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Employment law is relevant if you are in an employer/employee relationship with another person. Your rights and duties are likely to arise from the employment contract, but common law may also be relevant when interpreting the terms of the contract. Employment law may fall under the categories of both contract law and tort law. Common employment disputes involve unlawful dismissal and compensation for workplace injuries.
John works as a car mechanic. One day, in the middle of fixing a car, an equipment fell on his hand and injured his fingers, effectively making it impossible to continue the repair work that he specialises in, which requires precise handiwork. When he immediately told his employer about the situation, his employer said “you don’t deserve a single cent from me” and fired him on the spot.
In this case, John may claim for compensation for workplace injuries and sue his employer for unlawful dismissal. In general, employers are liable for an employee’s injury as a result of an accident arising out of and in the course of employment even if the employee might have committed acts of faults or negligence when the accident occurred, although the employee’s fault (contributory negligence) may be a relevant factor when deciding the amount of compensation. An employer is not liable to pay compensation only in limited circumstances, such as the injury does not result in permanent incapacity or incapacitate the employee from earning full wages at his normal work, or the injury is a deliberate self-injury.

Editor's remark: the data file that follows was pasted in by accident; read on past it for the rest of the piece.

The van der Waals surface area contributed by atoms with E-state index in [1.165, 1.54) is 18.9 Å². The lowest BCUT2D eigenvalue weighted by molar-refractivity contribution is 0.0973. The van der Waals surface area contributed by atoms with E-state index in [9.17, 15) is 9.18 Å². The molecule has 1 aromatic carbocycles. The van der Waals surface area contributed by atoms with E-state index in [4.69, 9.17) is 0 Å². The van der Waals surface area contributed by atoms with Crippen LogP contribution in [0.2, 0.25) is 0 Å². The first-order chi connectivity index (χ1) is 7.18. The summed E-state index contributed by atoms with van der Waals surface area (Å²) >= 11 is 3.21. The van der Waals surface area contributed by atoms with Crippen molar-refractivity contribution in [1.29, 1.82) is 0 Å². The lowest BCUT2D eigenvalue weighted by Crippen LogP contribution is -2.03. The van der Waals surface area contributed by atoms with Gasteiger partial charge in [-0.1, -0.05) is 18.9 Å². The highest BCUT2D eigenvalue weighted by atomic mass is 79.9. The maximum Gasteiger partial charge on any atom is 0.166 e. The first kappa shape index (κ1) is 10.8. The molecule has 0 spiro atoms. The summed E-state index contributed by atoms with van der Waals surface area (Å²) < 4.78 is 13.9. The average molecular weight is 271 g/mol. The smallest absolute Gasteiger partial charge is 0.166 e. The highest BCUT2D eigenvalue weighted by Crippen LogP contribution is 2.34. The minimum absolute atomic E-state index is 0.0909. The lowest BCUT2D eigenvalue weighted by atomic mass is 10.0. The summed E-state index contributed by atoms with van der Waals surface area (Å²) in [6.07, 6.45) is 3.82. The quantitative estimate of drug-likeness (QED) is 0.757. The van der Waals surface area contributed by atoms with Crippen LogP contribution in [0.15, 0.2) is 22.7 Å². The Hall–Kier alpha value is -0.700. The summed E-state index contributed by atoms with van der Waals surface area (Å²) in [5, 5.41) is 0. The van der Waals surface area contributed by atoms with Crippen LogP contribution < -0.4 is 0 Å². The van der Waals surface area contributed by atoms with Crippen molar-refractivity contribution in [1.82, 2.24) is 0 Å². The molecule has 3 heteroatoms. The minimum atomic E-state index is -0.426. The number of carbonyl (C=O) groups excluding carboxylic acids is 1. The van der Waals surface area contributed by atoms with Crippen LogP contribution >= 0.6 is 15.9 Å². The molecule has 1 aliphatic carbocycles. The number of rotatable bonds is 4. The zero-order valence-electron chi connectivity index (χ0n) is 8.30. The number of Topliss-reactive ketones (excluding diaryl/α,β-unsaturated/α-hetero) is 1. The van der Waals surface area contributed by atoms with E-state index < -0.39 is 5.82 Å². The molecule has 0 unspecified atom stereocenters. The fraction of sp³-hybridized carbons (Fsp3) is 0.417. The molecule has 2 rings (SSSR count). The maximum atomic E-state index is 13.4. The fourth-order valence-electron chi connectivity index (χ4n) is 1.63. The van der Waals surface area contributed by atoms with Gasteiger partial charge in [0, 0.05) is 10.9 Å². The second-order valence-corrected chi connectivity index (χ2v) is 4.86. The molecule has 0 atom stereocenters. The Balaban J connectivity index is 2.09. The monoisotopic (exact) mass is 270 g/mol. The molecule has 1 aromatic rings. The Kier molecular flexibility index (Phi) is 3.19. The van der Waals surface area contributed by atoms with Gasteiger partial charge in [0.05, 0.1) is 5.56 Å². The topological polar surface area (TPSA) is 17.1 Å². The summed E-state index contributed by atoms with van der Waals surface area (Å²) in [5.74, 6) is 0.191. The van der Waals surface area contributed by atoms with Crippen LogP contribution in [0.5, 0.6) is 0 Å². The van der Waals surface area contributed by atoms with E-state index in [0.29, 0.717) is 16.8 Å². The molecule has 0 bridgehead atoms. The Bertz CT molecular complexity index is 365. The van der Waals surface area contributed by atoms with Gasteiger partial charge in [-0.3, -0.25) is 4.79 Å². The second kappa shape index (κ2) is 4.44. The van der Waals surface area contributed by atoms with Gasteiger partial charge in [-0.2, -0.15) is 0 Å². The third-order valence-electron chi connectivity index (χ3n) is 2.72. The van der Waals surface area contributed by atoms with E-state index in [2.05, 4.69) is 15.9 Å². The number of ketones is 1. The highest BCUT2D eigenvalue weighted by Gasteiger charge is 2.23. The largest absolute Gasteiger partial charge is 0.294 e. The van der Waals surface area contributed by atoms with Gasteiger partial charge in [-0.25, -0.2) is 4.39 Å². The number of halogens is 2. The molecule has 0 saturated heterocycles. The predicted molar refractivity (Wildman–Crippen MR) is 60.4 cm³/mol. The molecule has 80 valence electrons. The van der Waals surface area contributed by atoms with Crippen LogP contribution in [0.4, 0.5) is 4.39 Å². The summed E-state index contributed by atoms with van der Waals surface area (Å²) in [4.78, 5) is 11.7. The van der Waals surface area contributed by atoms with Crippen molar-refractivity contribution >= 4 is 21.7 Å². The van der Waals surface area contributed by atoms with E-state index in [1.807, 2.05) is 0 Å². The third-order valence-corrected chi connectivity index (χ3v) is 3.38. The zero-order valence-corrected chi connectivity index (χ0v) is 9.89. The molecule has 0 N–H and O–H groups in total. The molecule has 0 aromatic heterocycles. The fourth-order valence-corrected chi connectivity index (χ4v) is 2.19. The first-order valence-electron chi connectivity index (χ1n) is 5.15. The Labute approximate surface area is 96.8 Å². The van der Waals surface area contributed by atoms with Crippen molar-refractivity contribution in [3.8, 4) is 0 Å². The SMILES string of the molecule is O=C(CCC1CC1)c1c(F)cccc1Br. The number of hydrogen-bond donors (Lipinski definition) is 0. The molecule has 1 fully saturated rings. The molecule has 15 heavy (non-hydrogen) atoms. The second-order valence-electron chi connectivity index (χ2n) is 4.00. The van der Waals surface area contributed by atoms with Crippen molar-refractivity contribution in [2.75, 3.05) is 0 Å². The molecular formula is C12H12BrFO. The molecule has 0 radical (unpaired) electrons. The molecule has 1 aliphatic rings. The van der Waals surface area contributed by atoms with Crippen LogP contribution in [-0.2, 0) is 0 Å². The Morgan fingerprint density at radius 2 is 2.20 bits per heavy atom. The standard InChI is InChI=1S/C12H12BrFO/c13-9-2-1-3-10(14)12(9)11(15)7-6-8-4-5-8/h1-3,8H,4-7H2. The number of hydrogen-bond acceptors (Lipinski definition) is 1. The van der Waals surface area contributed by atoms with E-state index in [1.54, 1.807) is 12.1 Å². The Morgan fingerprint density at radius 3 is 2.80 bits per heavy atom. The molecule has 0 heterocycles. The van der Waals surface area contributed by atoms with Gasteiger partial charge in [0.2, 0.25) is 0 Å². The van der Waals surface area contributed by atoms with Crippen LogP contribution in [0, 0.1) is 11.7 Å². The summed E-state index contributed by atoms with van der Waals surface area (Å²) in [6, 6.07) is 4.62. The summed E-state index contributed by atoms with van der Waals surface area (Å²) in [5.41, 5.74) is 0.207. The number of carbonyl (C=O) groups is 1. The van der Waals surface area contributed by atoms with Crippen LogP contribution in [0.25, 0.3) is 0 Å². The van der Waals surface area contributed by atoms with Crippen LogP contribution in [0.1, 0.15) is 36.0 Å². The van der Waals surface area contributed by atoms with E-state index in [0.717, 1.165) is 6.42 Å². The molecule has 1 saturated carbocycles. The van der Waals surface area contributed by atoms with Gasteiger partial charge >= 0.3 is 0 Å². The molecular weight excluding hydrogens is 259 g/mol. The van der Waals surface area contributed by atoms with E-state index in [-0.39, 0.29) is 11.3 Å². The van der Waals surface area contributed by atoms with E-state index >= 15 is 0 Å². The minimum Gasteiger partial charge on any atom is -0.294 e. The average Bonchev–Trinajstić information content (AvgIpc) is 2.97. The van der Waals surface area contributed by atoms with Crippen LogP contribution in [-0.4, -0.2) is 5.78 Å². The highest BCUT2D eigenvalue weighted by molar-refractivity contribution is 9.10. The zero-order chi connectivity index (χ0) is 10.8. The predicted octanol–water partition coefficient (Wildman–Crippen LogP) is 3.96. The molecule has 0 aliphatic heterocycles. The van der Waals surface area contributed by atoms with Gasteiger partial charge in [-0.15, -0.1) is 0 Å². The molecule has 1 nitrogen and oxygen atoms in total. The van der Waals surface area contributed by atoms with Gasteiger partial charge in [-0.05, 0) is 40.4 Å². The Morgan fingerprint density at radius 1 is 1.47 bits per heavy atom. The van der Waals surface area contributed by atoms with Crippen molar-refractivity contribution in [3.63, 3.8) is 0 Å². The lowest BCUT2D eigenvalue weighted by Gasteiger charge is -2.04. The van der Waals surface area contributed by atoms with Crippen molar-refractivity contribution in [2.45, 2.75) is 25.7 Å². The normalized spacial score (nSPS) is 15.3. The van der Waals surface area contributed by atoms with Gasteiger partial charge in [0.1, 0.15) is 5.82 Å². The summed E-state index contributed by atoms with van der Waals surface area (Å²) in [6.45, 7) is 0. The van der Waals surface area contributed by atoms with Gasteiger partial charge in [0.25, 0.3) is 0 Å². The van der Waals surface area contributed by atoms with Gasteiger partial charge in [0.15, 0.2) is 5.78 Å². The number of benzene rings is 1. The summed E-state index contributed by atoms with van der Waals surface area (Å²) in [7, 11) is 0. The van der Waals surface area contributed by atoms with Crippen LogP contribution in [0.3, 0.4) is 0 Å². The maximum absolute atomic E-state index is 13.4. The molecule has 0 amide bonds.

However, the employer shall pay the injured employee, during the period of temporary incapacity, periodical payments at the rate of four-fifths of the difference between the employee’s monthly earnings at the time of the accident and his monthly earnings during the period of temporary incapacity.
Moreover, under section 48 of the Employees’ Compensation Ordinance, an employer cannot fire an employee due to their incapacity arising from a workplace injury unless he/she obtains consent from the Commissioner of Labour, or he/she has entered into an agreement with the employee, or the Employees’ Compensation Board has issued a certificate of assessment to the injured employee, the employer and the Commissioner of Labour, whichever occurs first. Read this article for a case example detailing the importance of timely action after suffering a workplace injury.
You may also refer to A Concise Guide to the Employees’ Compensation Ordinance published by the Labour Department here for further information.
Disclaimer: The article is for reference only and should not be construed or relied on as legal advice in whatsoever manner. Please engage a solicitor to seek formal legal advice. LegalClarus does not provide legal advice.